This is all very confusing to me.
3. Go And Sin On More ?
A subject may know full well the rule . . . be in a concrete situation which does not allow him or her to act differently and decide otherwise without further sin (AL, 301).
“ . . .it is possible that in an objective situation of sin . . . a person may be living in God’s grace (AL, 305).
But, Jesus, You said to an adulterer; “Go and sin no more (John 8:11).”
My Dubia: How can a person, apparently in accord with the Papal Exhortation, continue in a state of on-going adultery and still be, all the time, in Your grace? It appears that Your “Go and sin no more” words do not take into account that an adulterer’s intentions can transform his or her sin into a good act. Does a sinner still need, after repenting, to try to “sin no more” ?
4. Divine Mercy Nullifies Human Free Will ?
The mercy of God which is not denied anyone (AL, 300).
Mercy is the very foundation of the Church’s life (AL, 310).
Mercy is the fullness of justice and the most radiant manifestation of God’s truth (AL, 311).
It is a matter of reaching out to everyone, of needing to help each person find his or her proper way of participating in the ecclesial community and thus to experience being touched by an unmerited, unconditional and gratuitous” mercy (AL, 297).
On the basis of this realization, it will become possible for ‘the balm of mercy to reach everyone, believers and those far away, as a sign that the kingdom of God is already present in our midst.’ [quoting Bull Misericordiae Vultus] (AL, 309).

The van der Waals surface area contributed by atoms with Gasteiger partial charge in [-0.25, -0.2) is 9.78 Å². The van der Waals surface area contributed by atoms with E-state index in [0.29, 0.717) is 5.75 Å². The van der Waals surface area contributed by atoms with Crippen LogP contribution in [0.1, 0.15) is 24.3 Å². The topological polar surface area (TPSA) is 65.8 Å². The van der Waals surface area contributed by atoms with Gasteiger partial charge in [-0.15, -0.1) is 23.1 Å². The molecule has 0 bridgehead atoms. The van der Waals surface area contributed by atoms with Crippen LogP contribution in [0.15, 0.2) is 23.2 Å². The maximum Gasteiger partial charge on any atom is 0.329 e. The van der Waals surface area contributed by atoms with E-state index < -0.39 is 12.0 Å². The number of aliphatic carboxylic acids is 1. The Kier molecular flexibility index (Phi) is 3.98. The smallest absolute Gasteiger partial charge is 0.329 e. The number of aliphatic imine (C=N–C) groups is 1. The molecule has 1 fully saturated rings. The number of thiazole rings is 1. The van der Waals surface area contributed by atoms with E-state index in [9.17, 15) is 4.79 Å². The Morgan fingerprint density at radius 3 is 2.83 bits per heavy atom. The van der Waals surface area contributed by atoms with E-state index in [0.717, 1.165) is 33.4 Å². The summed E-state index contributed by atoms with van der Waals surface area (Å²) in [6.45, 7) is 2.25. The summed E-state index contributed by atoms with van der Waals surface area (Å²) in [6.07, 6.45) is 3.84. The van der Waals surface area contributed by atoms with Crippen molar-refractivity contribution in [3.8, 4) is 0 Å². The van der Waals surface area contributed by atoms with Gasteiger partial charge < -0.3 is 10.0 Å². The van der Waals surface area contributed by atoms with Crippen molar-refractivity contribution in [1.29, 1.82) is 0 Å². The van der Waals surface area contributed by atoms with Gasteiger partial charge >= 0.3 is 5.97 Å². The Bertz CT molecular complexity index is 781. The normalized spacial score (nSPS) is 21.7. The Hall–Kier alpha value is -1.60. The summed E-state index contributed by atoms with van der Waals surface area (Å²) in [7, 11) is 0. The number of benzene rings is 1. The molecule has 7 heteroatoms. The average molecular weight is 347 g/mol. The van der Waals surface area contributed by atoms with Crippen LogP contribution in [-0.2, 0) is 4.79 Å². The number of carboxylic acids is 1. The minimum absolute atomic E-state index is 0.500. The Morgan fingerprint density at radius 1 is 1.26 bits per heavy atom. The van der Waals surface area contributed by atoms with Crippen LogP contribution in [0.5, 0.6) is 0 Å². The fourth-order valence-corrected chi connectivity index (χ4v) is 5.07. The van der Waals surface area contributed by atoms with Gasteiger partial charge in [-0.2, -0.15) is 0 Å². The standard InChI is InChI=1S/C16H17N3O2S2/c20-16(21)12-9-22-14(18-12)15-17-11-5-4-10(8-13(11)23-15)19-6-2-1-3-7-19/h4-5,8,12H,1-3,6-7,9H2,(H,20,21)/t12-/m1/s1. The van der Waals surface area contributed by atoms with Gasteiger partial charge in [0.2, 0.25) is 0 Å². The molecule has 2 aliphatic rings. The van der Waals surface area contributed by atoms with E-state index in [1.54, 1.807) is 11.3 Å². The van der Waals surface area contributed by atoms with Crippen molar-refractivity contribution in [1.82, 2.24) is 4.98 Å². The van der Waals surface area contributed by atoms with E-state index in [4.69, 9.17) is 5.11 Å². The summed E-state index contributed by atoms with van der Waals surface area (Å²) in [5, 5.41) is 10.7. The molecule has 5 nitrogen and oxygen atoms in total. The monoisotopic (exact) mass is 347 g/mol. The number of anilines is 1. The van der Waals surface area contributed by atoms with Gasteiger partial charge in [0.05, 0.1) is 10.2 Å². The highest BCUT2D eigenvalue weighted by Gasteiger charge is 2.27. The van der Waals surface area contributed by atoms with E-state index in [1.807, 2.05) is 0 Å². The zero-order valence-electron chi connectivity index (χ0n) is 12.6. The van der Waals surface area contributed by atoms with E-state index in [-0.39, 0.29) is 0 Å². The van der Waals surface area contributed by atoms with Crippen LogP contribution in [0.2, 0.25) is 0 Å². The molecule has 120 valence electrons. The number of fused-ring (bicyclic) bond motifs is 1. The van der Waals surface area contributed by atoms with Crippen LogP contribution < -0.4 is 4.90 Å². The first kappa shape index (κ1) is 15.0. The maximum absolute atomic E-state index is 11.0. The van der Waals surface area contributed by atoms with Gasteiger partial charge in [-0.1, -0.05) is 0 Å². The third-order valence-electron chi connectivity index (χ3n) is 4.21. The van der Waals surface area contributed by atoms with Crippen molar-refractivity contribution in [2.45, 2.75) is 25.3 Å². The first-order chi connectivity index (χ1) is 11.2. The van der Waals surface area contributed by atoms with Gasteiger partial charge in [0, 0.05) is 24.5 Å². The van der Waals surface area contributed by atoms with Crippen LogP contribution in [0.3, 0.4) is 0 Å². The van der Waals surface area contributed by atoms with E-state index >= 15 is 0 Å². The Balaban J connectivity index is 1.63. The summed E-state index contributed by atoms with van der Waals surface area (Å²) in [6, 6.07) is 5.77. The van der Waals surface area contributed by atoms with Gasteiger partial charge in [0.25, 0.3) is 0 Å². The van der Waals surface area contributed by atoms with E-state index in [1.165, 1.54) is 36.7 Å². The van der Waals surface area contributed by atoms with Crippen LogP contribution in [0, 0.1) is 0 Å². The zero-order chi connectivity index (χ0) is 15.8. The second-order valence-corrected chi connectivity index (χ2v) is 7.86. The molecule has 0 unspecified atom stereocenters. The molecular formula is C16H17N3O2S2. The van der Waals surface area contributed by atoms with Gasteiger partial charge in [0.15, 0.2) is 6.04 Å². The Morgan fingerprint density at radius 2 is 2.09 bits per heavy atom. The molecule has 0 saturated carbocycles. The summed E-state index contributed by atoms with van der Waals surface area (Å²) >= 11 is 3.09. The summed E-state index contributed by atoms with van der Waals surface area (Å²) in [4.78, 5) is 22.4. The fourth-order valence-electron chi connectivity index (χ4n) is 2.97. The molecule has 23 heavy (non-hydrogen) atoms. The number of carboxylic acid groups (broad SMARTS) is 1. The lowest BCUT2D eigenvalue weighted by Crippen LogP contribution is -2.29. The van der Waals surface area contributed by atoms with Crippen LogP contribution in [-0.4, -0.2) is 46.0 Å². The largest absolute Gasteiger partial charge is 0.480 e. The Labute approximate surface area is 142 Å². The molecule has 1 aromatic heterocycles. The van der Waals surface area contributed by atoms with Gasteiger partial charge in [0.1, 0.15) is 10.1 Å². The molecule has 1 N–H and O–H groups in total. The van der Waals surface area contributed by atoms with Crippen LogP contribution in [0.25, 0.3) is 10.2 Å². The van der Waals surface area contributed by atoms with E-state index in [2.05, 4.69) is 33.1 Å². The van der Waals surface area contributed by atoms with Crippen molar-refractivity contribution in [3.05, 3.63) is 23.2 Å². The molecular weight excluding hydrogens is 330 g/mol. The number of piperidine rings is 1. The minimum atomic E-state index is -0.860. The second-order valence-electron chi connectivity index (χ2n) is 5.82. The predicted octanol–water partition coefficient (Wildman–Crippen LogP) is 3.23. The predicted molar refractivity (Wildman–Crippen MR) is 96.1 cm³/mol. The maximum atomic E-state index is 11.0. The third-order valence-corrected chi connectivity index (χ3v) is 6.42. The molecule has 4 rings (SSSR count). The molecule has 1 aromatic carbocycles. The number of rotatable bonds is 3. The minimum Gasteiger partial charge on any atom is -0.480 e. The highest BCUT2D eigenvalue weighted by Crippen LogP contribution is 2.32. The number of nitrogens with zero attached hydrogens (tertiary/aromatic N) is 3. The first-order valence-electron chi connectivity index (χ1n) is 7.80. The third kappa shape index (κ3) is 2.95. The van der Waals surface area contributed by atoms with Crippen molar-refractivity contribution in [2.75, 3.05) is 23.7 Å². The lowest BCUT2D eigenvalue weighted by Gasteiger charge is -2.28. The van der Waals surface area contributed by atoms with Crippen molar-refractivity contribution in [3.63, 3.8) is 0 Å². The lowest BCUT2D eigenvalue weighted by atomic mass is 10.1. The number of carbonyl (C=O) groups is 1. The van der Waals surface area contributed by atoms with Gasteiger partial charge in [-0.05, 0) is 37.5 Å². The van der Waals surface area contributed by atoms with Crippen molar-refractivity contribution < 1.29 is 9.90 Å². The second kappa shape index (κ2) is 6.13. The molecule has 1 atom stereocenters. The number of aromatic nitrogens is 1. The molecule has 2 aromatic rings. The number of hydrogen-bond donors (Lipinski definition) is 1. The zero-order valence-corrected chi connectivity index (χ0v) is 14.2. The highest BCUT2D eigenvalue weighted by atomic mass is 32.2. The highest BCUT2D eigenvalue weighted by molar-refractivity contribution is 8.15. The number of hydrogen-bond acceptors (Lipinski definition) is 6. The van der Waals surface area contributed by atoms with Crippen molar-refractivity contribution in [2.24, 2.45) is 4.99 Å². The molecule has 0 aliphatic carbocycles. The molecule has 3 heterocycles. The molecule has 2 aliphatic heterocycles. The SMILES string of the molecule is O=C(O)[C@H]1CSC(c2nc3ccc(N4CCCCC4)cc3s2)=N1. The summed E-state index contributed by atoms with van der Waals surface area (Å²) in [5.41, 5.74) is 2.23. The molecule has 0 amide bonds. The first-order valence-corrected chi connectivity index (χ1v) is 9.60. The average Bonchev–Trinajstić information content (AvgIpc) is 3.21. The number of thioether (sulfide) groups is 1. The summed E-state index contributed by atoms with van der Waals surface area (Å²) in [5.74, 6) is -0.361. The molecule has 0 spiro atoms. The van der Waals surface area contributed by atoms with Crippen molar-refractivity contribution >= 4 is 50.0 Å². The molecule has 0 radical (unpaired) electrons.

But, Jesus, You said:
Do not be amazed at this, for a time is coming when all who are in their graves will hear his voice and come out—those who have done what is good will rise to live, and those who have done what is evil will rise to be condemned (John 5:28-29).
And you inspired St. Paul to write this:
But because of your stubbornness and your unrepentant heart, you are storing up wrath against yourself for the day of God’s wrath, when his righteous judgment will be revealed. God will repay each person according to what they have done (Rom 2:2-3).
My Dubia: What is the point of You judging people according to Your infinite justice if Your infinite mercy is going to negate the judgment? If Your mercy is unconditional, why judge anyone according to what they have done?
And how does this work – how can Your mercy be effective with someone who has freely turned away from You ? How can Your mercy operate without negating a person’s free will? If their subjective consciences tell them a sin is a good act, how does Your mercy change that? Or can a sinner, unchanged, unrepentant, enjoy heaven with You ?
Compelled in conscience by my responsibility (that of my baptism, that noted in documents of Vatican II, and that of Canon Law), and desiring to implement that synodality to which the recent Papal Exhortation urges us, with profound respect, I permit myself to ask you, Jesus, as God Almighty and as Supreme Teacher of the faith, You the Risen One who confirms Your children in the faith, to resolve my uncertainties, to bring clarity, benevolently giving a response to my dubia, and, as my Good Shepherd, to lead me, one of your sheep, to unambiguous Truth, to You.
May Your Almighty Holiness, Jesus, wish to bless me, as I promise constantly to beseech You in prayer.
Guy L. McClung, III